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leo_bisenzi

APPAREL INTERVIEW:

Leandro Bisenzi

Art Director, Florence (IT)

When it comes to the clubbing scene Leandro Bisenzi is definitely one of the highest profiles and one of the most respected long-time professionals in Italy and beyond.
Yet Owner and Art Director of several well-known clubs he started to work in the industry back in 1985 and achieved incredible results thanks to his professionalism and his vision. We talked with him about his past, present and future, his passions, emotions and experiences in the attempt to draw the traits of such an interesting character.

 
 
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LEANDRO BISENZI Q&A


-Hi Leo! Before starting: how are you doing?

Hi guys, I’m alright. Trying my best to cope with this Tsunami of negativity caused by the pandemic and working hard to be ready when it will be over and I’ll return to the job I love, which is entertaining people. I’m also trying to travel as much as I’m allowed to, respecting all the restrictions etc. But traveling is what gets me inspired so my mind can’t really afford to get locked down at home all the time. So to sum it up in three words I resist, work and dream!


 
 


-How did you passion for music start? Was it love at first sight??

Weirdly enough I’m not a big music connoisseur and I envy the ones who understand music, recognising all its nuances and who are able to label it properly. On the other hand, I have a talent to sense when people are having fun which, quite honestly, is the thing I love and I care about the most. Music is ‘only’ one aspect, certainly crucial, of my way of organising parties. By the way: do you guys wanna know what’s my favorite song? Weird isn’t it?

 
 

-How did you start to work in the Club scene and, in general, in the field of night’s entertainment?

I owe it all to the people who trusted me and believed in my weird ideas. People like Nazzareno Bruni, Massimo Jacomelli, Claudio Bertini and Massimo Gramigni and then of course all my business partners who have put up with me all these years. The first little things I did as a ‘promoter’ were illegal high-school rave parties, then after some time I got hired by the same club owner who shut us down by calling the police one night! The place was called ‘Zero6’, in Prato which is near Firenze, and along many other unusual ideas I had one of the boldest ones was bringing Classical music to the club. Proudly, it was a successful experience and for three consecutive years the place was sold-out every night with our very diverse schedule made of Rock n’ Roll, Cabaret etc. From that moment on I grew a lot and, helped by a fair dose of recklessness, today I can say I’ve managed to bring all these artists on stage.


 
 


-Your work is about organisation, seriousness and extreme attention to detail but -having to deal with human beings- is also about allowing people to express their inner feelings as freely as they could. How difficult is to reconcile these two sides?

That’s not a problem for me because as I’ve never submitted to ‘normality’ in life and in my job, at no time I could ever ask anybody to adapt to what is my ‘normality’.

When working with someone I never look for professionalism, instead, I want them to be creative and audacious. What I ask them is to be, as Jim Morrison once said, ‘good at nothing but capable of anything’. That quote epitomises my vision as I want them to be humans before artists and I want them to think they’re capable of anything. To me there’s nothing more charming than being ‘good at nothing’ but still managing to enchant the whole crowd. You know, sometimes that same crowd is where the artists look for their certainties. It’s a give and take.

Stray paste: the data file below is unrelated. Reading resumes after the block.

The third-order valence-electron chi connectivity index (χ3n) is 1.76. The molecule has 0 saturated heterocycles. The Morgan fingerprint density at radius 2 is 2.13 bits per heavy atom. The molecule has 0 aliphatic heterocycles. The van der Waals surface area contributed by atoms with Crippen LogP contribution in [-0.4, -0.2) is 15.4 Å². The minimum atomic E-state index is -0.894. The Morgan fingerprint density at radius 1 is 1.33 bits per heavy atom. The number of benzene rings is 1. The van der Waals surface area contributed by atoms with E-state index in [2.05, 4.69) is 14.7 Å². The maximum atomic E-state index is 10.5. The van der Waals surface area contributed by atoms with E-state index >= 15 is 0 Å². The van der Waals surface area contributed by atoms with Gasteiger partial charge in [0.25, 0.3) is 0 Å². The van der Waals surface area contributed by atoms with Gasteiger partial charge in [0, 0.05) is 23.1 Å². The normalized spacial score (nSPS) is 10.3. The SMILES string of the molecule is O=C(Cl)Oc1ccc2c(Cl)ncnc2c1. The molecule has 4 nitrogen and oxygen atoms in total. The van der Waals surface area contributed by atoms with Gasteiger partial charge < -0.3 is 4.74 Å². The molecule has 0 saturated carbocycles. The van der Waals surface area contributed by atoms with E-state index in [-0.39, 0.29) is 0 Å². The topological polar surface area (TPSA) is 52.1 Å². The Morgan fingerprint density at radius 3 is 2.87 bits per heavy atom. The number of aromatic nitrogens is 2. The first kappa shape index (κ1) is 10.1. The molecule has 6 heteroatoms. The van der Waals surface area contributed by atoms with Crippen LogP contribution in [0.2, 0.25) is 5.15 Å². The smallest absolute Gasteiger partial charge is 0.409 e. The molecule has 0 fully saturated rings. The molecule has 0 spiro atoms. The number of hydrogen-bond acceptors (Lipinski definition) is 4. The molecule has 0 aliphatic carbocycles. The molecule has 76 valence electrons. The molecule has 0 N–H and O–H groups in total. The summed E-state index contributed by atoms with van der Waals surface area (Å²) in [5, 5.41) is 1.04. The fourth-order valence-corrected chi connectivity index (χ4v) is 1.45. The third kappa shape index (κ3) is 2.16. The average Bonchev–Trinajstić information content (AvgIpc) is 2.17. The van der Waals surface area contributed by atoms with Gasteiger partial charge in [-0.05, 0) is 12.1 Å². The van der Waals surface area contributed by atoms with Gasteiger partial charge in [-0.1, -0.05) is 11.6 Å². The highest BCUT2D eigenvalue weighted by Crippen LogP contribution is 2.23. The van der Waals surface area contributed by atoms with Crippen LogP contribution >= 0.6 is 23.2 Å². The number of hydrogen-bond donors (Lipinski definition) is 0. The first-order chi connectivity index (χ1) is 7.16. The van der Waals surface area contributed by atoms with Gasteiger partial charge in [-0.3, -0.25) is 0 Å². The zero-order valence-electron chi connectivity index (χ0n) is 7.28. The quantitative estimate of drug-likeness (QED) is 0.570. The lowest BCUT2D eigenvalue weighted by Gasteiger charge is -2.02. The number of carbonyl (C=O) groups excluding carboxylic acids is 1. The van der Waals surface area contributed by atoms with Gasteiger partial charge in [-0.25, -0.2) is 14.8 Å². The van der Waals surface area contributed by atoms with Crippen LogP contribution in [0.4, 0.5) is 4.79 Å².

-Talk us through the importance of communication in your job. How decisive is to connect the people and the artists to your vision? Which are the difficulties you usually face when organising an event?

I’m no good communicator and I don’t want to be considered one. Instead, I think of myself as a ‘crook’ which, at the end of the day, is the same thing. I’m fascinated by characters like Lupin or Totò (the Italian actor, comedian) and their power to trick anybody with their art. When you allow yourself to get tricked is because you decide to, it charms you, therefore you accept to come across like a fool and looking like a fool at one of my parties it means discovering that you allowed yourself to make things you weren’t expecting. Communication nowadays also goes through social media, which I use, but I’m not hooked to it, as I think that emotions, like magic tricks, can’t work unless you got your ‘victim’ in front of you.

Lastly, when you love your job you transform difficulties in challenges, so for me there’s no struggle in organising an event.



 
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-What is, for you, a successful Club night? Is it just about seeing people having fun or there’s more?

Making people feel like they’re part of a family is the success of a club; at Tenax in Florence the people coming to our parties were showing us at the door that they got our logo tattooed! People used to come to Tenax to party after their weddings the very same day, still dressed-up, to celebrate with their ‘second family’ in their ‘second home’. This still happens nowadays with ‘Circo Nero’ because my main goal is to always bring unusual ideas to the table; like my latest party concept ‘Guapa Muerte’ which, amongst other things, also tries to deal with the issue of death.